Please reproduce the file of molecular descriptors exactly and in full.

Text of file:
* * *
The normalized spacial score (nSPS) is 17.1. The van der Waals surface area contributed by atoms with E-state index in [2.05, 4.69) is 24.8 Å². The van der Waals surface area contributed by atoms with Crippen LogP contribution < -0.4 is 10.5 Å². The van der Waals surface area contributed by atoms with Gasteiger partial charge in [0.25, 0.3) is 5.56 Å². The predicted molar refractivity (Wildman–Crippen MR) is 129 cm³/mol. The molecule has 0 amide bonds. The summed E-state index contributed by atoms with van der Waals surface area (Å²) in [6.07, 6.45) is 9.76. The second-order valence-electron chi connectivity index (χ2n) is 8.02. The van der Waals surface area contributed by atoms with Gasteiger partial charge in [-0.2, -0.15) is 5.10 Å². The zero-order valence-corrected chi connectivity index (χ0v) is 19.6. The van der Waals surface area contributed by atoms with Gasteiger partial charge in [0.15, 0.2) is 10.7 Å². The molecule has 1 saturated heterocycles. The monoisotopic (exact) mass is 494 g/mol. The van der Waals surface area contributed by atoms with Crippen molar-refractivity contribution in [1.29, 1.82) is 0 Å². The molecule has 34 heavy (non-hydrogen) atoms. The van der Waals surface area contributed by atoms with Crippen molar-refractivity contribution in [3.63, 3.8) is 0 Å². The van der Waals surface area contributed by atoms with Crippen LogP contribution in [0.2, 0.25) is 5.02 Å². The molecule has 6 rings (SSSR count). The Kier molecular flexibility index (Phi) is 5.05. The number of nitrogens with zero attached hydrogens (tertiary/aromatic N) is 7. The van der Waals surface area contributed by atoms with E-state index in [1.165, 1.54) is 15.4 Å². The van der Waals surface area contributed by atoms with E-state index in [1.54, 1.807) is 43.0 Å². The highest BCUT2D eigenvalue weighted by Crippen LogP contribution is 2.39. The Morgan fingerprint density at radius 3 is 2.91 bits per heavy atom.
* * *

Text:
The normalized spacial score (nSPS) is 17.1. The van der Waals surface area contributed by atoms with E-state index in [2.05, 4.69) is 24.8 Å². The van der Waals surface area contributed by atoms with Crippen LogP contribution < -0.4 is 10.5 Å². The van der Waals surface area contributed by atoms with Gasteiger partial charge in [0.25, 0.3) is 5.56 Å². The predicted molar refractivity (Wildman–Crippen MR) is 129 cm³/mol. The molecule has 0 amide bonds. The summed E-state index contributed by atoms with van der Waals surface area (Å²) in [6.07, 6.45) is 9.76. The second-order valence-electron chi connectivity index (χ2n) is 8.02. The van der Waals surface area contributed by atoms with Gasteiger partial charge in [-0.2, -0.15) is 5.10 Å². The zero-order valence-corrected chi connectivity index (χ0v) is 19.6. The van der Waals surface area contributed by atoms with Gasteiger partial charge in [0.15, 0.2) is 10.7 Å². The molecule has 1 saturated heterocycles. The monoisotopic (exact) mass is 494 g/mol. The van der Waals surface area contributed by atoms with Crippen molar-refractivity contribution in [1.29, 1.82) is 0 Å². The molecule has 34 heavy (non-hydrogen) atoms. The van der Waals surface area contributed by atoms with Crippen molar-refractivity contribution in [3.63, 3.8) is 0 Å². The van der Waals surface area contributed by atoms with Crippen LogP contribution in [0.2, 0.25) is 5.02 Å². The molecule has 6 rings (SSSR count). The Kier molecular flexibility index (Phi) is 5.05. The number of nitrogens with zero attached hydrogens (tertiary/aromatic N) is 7. The van der Waals surface area contributed by atoms with E-state index in [1.165, 1.54) is 15.4 Å². The van der Waals surface area contributed by atoms with E-state index in [1.54, 1.807) is 43.0 Å². The highest BCUT2D eigenvalue weighted by Crippen LogP contribution is 2.39. The Morgan fingerprint density at radius 3 is 2.91 bits per heavy atom.